One of the other Christmastime things we always try doing is visit the Potter Park Zoo, in town. They put up a whole mess of lights and invite people to walk around the place for a couple of hours. Most of the animals aren't on display, as they're sensibly in winter quarters. But there are some to visit.
We spent more time in the recently-renovated gift shop than usual, which was also a good chance to warm up. Indeed, our visit was kind of marked by stopping in various buildings where we could warm up; this was the coldest Holiday Lights visit to the park in a couple years. And somehow we missed one building, the Visitors Center which has had various animal-encounter exhibits, chances to see and learn about and under supervision pet blue-tongued skinks and other nice animals that can be touched by scared kids. Probably just as well we missed it. In past years they've had a rabbit and it almost broke our heart after Stephen died; just after Columbo died it would have crushed us.
They rearrange where the lights are each year, so that it's never quite what you saw previous visits. Something lost this time was they'd had a tunnel of lights on a path near the walk-in aviary. They set the tunnel in another spot, and that was fine, but it left the aviary space without much interesting. On the bright side there was fresh snow on the ground, and on the trees, so the place looked really great, sparkling and delightful.
We also spent more time inside the enclosed and heated buildings for animals. They had more primates than I had realized, which are as always an interested set to watch. Also they've got a good enclosure with ring-tailed lemurs which I think we had stopped and watched before, but that I'd forgotten. They were huddling around the heat lamps anyway. In the same building they had a bunch of lions, sleeping huddled together with their paws on the other's chest; and tigers, just barely holding their eyes open. The bird house didn't have such striking exhibits, but it did have the mix of curious and interesting and, to my recollection, mostly African small birds that one ought to get. Also kids running around saying they didn't see the bird, and parents saying that no, they have to look closely and patiently.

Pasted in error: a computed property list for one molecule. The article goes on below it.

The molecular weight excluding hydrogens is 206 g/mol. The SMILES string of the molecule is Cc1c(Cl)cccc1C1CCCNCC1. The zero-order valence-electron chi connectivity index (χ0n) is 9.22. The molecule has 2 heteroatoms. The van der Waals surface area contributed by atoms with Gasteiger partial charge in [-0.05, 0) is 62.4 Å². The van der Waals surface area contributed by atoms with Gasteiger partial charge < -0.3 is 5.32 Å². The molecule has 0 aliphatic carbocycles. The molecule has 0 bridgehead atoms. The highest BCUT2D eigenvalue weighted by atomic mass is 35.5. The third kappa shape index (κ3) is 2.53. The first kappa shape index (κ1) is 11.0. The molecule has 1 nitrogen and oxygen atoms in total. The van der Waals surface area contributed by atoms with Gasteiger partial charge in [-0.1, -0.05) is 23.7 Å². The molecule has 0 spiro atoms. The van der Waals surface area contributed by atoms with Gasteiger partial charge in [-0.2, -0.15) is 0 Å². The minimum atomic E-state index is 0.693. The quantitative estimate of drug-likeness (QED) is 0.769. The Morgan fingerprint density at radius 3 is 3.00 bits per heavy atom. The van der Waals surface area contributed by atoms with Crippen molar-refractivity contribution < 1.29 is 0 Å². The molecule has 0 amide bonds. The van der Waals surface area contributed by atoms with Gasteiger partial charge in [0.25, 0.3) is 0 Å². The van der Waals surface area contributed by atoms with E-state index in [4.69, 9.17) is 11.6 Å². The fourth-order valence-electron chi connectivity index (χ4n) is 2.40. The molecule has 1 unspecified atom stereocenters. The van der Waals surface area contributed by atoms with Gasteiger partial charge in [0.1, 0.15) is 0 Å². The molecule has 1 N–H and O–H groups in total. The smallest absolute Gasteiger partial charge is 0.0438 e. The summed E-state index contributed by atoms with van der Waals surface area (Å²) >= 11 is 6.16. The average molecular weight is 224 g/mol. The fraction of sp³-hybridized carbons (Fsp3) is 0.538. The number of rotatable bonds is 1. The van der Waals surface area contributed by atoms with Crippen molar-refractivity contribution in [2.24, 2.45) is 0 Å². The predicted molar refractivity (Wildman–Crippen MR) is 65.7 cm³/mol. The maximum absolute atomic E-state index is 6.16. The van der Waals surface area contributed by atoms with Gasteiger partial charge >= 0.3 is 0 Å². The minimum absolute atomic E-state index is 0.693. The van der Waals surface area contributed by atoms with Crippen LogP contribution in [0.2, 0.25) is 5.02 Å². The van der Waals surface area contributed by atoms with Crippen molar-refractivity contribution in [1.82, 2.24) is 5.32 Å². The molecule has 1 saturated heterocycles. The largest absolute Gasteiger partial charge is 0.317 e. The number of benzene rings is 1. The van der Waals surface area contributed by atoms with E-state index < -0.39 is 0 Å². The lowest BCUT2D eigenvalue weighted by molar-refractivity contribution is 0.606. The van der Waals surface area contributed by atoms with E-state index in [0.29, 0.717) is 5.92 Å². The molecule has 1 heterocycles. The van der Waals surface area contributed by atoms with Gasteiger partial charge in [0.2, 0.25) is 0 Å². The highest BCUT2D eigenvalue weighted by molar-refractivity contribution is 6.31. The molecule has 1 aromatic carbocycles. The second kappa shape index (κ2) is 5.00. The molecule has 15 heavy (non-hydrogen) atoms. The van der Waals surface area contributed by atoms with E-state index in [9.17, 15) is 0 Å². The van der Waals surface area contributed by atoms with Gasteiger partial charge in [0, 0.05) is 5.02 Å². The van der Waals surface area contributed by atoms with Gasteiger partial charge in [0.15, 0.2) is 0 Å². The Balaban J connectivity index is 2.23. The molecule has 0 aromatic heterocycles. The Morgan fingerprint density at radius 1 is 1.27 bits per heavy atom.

We closed the zoo out. We always do; we're lingering kinds of people, to start. And the lights at the zoo end at 8 pm, which isn't very long after sunset. But it did mean we could get home early enough and warm back up. It had gotten really cold.
Trivia: Marco Mastrofini, an Italian priest, in 1834 made the first recorded proposal of putting a day outside the weekly cycle with a ``feria octava'' for the 365th day of the year, and the 366th the ``intercalary day'' in leap years. Source: Mapping Time: The Calendar and its History, EG Richards.
Currently Reading: How To Write Cheesy Movies: The Only Screenwriting Guide You'll Never Need! Frank Conniff.
PS: hanging out at the Zoo and checking in with the Women's Tournament.
1959 Gottleib Race Time on the left is one of the handful of really old, woodrail-era, pinball games that turn up there. If you look close you can see some crenulated wood strips on either side of the table, about six inches from the front. They were spots to put your lit cigarette without harming the wood.
bunny_hugger being a good sport after coming in second in the Women's tournament thanks in part to a disappointing Vector game.
Gottlieb's 1969 Mibs, which the Internet Pinball Database explains is ``an American variation of the word 'marbles','' to which I can only quote Robert Benchley and answer ``You're a cock-eyed liar!''